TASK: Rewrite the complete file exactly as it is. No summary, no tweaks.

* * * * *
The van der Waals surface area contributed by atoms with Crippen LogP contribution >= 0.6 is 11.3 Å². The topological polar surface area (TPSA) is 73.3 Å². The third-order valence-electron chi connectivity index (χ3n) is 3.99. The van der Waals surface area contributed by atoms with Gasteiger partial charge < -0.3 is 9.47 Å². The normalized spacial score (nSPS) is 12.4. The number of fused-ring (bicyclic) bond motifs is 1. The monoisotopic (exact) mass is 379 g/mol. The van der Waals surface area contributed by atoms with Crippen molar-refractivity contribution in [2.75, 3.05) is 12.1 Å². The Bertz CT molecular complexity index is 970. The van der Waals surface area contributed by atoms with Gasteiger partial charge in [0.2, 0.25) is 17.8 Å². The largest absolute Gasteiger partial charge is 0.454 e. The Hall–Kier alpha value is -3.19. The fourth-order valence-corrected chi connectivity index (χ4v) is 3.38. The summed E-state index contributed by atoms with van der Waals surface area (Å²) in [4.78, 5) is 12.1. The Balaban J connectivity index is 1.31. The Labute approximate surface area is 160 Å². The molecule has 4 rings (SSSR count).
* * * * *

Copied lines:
The van der Waals surface area contributed by atoms with Crippen LogP contribution >= 0.6 is 11.3 Å². The topological polar surface area (TPSA) is 73.3 Å². The third-order valence-electron chi connectivity index (χ3n) is 3.99. The van der Waals surface area contributed by atoms with Gasteiger partial charge < -0.3 is 9.47 Å². The normalized spacial score (nSPS) is 12.4. The number of fused-ring (bicyclic) bond motifs is 1. The monoisotopic (exact) mass is 379 g/mol. The van der Waals surface area contributed by atoms with Crippen molar-refractivity contribution in [2.75, 3.05) is 12.1 Å². The Bertz CT molecular complexity index is 970. The van der Waals surface area contributed by atoms with Gasteiger partial charge in [0.2, 0.25) is 17.8 Å². The largest absolute Gasteiger partial charge is 0.454 e. The Hall–Kier alpha value is -3.19. The fourth-order valence-corrected chi connectivity index (χ4v) is 3.38. The summed E-state index contributed by atoms with van der Waals surface area (Å²) in [4.78, 5) is 12.1. The Balaban J connectivity index is 1.31. The Labute approximate surface area is 160 Å². The molecule has 4 rings (SSSR count).